Chess Recognition Dataset (ChessReD)
Chess Recognition Dataset (ChessReD)
The Chess Recognition Dataset (ChessReD) comprises a diverse collection of images of chess formations captured using smartphone cameras; a sensor choice made to ensure real-world applicability.
It was collected by capturing images of chessboards with various chess piece configurations. The chess opening theory was used to guarantee the variability of those configurations. In particular, the Encyclopaedia of Chess Openings (ECO) classifies opening sequences into five volumes with 100 subcategories each that are uniquely identified by an ECO code. 20 ECO codes were selected from each volume. Subsequently, each code of this set was randomly matched to an already played chess game that followed the particular opening sequence denoted by the ECO code; thus creating a set of 100 chess games. Finally, using the move-by-move information provided by Portable Game Notations (PGNs) that are used to record chess games, the selected games were played out on a physical chessboard with images being captured after each move.
Three distinct smartphone models were used to capture the images. Each model has different camera specifications, such as resolution and sensor type, that introduce further variability in the dataset. The images were also taken from diverse angles, ranging from top-view to oblique angles, and from different perspectives (e.g., white player perspective, side view, etc.). These conditions simulate real-world scenarios where chessboards can be captured from a bystander's arbitrary point of view. Additionally, the dataset includes images captured under different lighting conditions, with both natural and artificial light sources introducing these variations.
The dataset is accompanied by detailed annotations providing information about the chess pieces formation in the images. Therefore, the number of annotations for each image depends on the number of chess pieces depicted in it. There are 12 category ids in total (i.e., 6 piece types per colour) and the chessboard coordinates are in the form of algebraic notation strings (e.g., "a8"). These annotations were automatically extracted from Forsyth-Edwards Notations (FENs) that were available by the games' PGNs. Each FEN string describes the state of the chessboard after each move using algebraic notation for the piece types (e.g., "N" is knight) , capitalization for the piece colours (i.e., white pieces are denoted with uppercase letters, while black pieces with lowercase letters), and digits to denote the number of empty squares. Thus, by matching the captured images to the corresponding FENs, the state of the chessboard in each image was already known and annotations could be extracted. To further facilitate research in the chess recognition domain, bounding-box and chessboard corner annotations are also provided for a subset of 20 chess games. The corners are annotated based on their location on the chessboard (e.g., "bottom-left") with respect to the white player's view. This discrimination between these different types of corners provides information about the orientation of the chessboard that can be leveraged to determine the image's perspective and viewing angle.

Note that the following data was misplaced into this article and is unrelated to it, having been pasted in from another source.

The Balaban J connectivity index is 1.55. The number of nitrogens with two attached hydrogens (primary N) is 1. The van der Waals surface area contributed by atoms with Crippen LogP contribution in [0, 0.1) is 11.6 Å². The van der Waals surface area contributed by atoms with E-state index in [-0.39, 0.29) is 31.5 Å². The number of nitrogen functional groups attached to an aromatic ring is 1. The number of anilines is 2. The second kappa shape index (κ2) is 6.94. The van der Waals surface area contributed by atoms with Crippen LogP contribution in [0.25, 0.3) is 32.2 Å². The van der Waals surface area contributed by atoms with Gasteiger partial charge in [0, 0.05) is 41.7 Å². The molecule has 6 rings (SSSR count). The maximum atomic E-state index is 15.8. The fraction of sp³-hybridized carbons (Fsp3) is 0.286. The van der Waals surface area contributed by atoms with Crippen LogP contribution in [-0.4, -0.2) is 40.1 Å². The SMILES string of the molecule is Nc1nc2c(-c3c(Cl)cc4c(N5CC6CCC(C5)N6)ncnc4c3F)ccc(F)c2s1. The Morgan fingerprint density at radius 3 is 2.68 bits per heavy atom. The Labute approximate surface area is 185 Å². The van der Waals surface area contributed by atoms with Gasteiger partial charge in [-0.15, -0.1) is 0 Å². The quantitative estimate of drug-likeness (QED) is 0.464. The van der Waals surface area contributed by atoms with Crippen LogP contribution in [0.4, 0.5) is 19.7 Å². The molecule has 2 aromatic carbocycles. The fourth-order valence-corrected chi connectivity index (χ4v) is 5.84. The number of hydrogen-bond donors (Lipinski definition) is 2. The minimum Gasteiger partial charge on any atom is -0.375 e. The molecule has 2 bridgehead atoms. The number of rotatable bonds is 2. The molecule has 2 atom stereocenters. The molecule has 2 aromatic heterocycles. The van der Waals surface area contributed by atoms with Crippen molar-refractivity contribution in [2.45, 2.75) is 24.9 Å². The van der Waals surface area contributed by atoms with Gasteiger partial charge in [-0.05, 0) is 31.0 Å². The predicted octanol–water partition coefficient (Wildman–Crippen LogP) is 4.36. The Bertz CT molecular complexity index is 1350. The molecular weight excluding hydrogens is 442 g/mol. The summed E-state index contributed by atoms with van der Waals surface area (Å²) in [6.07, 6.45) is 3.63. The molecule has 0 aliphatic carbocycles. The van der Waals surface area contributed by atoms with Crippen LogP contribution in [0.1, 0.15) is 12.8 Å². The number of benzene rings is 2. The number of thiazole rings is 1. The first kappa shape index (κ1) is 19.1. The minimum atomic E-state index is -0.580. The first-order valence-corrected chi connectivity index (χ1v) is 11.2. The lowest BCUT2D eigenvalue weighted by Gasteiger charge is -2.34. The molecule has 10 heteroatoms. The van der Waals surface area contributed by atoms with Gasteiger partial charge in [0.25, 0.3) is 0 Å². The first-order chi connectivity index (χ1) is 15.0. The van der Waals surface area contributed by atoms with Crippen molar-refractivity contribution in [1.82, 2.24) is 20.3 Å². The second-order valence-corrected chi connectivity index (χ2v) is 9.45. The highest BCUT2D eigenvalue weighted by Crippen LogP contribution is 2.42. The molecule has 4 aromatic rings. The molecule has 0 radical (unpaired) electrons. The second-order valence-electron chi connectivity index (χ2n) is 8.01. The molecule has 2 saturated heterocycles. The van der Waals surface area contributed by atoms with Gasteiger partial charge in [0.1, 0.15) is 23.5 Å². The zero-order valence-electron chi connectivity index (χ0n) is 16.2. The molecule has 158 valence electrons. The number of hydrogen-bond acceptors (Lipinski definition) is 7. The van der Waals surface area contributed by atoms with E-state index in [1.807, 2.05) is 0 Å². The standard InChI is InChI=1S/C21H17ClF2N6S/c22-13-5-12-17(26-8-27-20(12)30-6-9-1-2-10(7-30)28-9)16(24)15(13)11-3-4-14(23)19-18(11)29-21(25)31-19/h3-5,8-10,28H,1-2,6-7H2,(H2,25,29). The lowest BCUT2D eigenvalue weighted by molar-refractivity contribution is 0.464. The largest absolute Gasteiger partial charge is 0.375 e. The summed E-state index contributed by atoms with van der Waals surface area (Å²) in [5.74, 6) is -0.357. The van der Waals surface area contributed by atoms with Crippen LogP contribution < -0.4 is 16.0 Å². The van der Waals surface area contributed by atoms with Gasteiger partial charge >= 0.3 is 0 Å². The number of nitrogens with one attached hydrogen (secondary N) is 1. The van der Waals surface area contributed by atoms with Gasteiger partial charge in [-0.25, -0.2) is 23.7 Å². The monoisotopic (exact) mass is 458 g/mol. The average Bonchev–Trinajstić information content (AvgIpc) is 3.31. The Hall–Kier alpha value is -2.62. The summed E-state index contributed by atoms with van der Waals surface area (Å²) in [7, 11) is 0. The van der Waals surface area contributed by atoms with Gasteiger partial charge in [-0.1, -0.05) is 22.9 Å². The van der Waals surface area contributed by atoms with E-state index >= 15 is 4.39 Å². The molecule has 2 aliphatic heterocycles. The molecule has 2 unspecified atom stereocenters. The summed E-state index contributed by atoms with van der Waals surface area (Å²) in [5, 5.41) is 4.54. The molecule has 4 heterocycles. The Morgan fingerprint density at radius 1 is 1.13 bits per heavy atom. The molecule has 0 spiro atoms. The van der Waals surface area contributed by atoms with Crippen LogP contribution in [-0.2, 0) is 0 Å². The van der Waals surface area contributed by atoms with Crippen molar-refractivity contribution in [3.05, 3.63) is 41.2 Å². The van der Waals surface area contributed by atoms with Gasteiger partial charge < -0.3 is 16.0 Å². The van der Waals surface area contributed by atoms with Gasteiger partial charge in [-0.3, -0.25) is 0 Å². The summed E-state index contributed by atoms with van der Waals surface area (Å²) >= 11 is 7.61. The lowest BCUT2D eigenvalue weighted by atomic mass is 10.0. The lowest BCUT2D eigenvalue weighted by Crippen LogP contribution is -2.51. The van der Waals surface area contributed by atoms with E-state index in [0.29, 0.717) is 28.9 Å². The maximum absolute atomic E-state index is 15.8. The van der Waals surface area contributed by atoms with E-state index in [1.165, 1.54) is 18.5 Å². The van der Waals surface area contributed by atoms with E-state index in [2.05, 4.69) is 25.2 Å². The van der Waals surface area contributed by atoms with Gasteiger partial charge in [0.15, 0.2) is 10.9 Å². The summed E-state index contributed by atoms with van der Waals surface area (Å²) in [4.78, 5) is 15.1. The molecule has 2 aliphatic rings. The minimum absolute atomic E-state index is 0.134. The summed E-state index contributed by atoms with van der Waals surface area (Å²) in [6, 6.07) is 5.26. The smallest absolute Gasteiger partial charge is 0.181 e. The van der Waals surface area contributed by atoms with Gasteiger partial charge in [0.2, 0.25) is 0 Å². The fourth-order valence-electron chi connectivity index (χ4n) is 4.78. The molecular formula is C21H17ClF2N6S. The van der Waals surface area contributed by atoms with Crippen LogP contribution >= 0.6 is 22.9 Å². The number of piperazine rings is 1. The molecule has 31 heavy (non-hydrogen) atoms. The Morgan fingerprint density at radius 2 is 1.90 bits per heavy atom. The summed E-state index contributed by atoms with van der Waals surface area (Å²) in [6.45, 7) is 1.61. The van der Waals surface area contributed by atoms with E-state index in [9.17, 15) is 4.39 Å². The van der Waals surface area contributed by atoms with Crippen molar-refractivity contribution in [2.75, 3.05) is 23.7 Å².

The dataset consists of 100 chess games, each with an arbitrary number of moves and therefore images, amounting to a total of 10,800 images being collected. It was split into training, validation, and test sets following an 60/20/20 split, which led to a total of 6,479 training images, 2,192 validation images, and 2,129 test images. Since two consecutive images of a chess game differ only by one move, the split was performed on game-level to ensure that quite similar images would not end up in different sets. The split was also stratified over the three distinct smartphone cameras (Apple iPhone 12, Huawei P40 pro, Samsung Galaxy S8) that were used to capture the images. The three smartphone cameras introduced variations to the dataset based on the distinct characteristics of their sensors. For instance, while the image resolution for the Huawei phone was 3072x3072, the resolution for the remaining two models was 3024x3024.
While annotations about the position of the pieces in algebraic notation are available for every image in the dataset, bounding box and chessboard corner annotations are provided only for a subset of 20 randomly selected games from the train, validation, and test sets. For this subset a 70/15/15 split stratified over the smartphone cameras was followed, which led to a total of 14 training games (1,442 images), 3 validation games (330 images), and 3 test games (306 images) being annotated. This subset of ChessReD is denoted as ChessReD2K.
- 2023-08-28 first online
- 2023-09-04 published, posted